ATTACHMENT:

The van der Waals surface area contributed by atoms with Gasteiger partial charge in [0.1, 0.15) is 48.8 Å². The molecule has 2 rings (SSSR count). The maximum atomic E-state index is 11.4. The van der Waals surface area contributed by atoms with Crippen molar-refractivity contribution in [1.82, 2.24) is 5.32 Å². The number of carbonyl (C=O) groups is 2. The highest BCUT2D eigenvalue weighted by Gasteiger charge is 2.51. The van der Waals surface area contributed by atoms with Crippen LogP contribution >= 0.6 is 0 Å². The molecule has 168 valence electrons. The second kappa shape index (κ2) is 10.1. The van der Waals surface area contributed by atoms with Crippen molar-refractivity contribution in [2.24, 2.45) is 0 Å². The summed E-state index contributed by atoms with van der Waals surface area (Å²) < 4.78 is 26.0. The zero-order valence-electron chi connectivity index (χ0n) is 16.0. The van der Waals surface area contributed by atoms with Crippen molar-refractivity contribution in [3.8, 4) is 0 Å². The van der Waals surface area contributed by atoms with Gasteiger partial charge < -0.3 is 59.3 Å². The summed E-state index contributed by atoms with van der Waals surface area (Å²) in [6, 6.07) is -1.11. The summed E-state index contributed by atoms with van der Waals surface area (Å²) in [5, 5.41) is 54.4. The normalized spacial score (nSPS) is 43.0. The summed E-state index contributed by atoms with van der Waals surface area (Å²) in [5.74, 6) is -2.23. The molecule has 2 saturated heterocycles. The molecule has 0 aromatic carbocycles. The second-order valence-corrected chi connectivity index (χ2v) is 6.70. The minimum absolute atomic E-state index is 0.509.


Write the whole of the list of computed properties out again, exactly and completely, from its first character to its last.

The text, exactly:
The van der Waals surface area contributed by atoms with Gasteiger partial charge in [0.1, 0.15) is 48.8 Å². The molecule has 2 rings (SSSR count). The maximum atomic E-state index is 11.4. The van der Waals surface area contributed by atoms with Crippen molar-refractivity contribution in [1.82, 2.24) is 5.32 Å². The number of carbonyl (C=O) groups is 2. The highest BCUT2D eigenvalue weighted by Gasteiger charge is 2.51. The van der Waals surface area contributed by atoms with Crippen LogP contribution >= 0.6 is 0 Å². The molecule has 168 valence electrons. The second kappa shape index (κ2) is 10.1. The van der Waals surface area contributed by atoms with Crippen molar-refractivity contribution in [2.24, 2.45) is 0 Å². The summed E-state index contributed by atoms with van der Waals surface area (Å²) < 4.78 is 26.0. The zero-order valence-electron chi connectivity index (χ0n) is 16.0. The van der Waals surface area contributed by atoms with Crippen molar-refractivity contribution in [3.8, 4) is 0 Å². The van der Waals surface area contributed by atoms with Gasteiger partial charge < -0.3 is 59.3 Å². The summed E-state index contributed by atoms with van der Waals surface area (Å²) in [6, 6.07) is -1.11. The summed E-state index contributed by atoms with van der Waals surface area (Å²) in [5, 5.41) is 54.4. The normalized spacial score (nSPS) is 43.0. The summed E-state index contributed by atoms with van der Waals surface area (Å²) in [5.74, 6) is -2.23. The molecule has 2 saturated heterocycles. The molecule has 0 aromatic carbocycles. The second-order valence-corrected chi connectivity index (χ2v) is 6.70. The minimum absolute atomic E-state index is 0.509.